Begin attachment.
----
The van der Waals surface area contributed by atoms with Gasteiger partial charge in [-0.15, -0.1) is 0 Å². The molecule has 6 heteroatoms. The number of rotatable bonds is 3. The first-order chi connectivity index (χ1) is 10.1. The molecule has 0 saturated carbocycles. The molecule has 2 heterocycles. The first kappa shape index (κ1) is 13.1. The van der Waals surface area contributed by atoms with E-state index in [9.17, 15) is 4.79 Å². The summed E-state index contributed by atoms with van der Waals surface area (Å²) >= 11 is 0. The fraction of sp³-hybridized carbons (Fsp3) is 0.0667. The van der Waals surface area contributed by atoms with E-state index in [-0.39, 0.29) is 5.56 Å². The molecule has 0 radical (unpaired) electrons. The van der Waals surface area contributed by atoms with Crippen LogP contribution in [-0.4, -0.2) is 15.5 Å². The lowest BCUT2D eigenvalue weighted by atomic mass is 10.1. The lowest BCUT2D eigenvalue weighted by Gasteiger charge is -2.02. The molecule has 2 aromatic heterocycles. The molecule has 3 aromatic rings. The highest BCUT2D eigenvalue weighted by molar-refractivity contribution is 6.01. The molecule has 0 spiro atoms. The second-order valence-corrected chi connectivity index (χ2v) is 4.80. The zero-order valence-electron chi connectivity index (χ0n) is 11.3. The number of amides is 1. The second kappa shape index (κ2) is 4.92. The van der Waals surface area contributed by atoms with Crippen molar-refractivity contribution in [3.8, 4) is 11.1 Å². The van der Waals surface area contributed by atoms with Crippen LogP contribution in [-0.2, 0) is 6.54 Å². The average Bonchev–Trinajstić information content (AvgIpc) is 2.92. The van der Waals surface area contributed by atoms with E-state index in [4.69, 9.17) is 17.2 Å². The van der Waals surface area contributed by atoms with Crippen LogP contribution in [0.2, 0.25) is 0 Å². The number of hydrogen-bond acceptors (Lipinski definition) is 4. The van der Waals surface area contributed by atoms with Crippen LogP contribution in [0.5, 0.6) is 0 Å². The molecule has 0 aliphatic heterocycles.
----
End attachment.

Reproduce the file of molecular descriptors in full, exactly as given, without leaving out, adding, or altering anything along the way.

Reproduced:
The van der Waals surface area contributed by atoms with Gasteiger partial charge in [-0.15, -0.1) is 0 Å². The molecule has 6 heteroatoms. The number of rotatable bonds is 3. The first-order chi connectivity index (χ1) is 10.1. The molecule has 0 saturated carbocycles. The molecule has 2 heterocycles. The first kappa shape index (κ1) is 13.1. The van der Waals surface area contributed by atoms with E-state index in [9.17, 15) is 4.79 Å². The summed E-state index contributed by atoms with van der Waals surface area (Å²) >= 11 is 0. The fraction of sp³-hybridized carbons (Fsp3) is 0.0667. The van der Waals surface area contributed by atoms with E-state index in [-0.39, 0.29) is 5.56 Å². The molecule has 0 radical (unpaired) electrons. The van der Waals surface area contributed by atoms with Crippen LogP contribution in [-0.4, -0.2) is 15.5 Å². The lowest BCUT2D eigenvalue weighted by atomic mass is 10.1. The lowest BCUT2D eigenvalue weighted by Gasteiger charge is -2.02. The molecule has 2 aromatic heterocycles. The molecule has 3 aromatic rings. The highest BCUT2D eigenvalue weighted by molar-refractivity contribution is 6.01. The molecule has 0 spiro atoms. The second-order valence-corrected chi connectivity index (χ2v) is 4.80. The zero-order valence-electron chi connectivity index (χ0n) is 11.3. The number of amides is 1. The second kappa shape index (κ2) is 4.92. The van der Waals surface area contributed by atoms with Crippen molar-refractivity contribution in [3.8, 4) is 11.1 Å². The van der Waals surface area contributed by atoms with Crippen LogP contribution in [-0.2, 0) is 6.54 Å². The average Bonchev–Trinajstić information content (AvgIpc) is 2.92. The van der Waals surface area contributed by atoms with E-state index in [4.69, 9.17) is 17.2 Å². The van der Waals surface area contributed by atoms with Crippen LogP contribution in [0.2, 0.25) is 0 Å². The number of hydrogen-bond acceptors (Lipinski definition) is 4. The van der Waals surface area contributed by atoms with Crippen LogP contribution in [0.5, 0.6) is 0 Å². The molecule has 0 aliphatic heterocycles.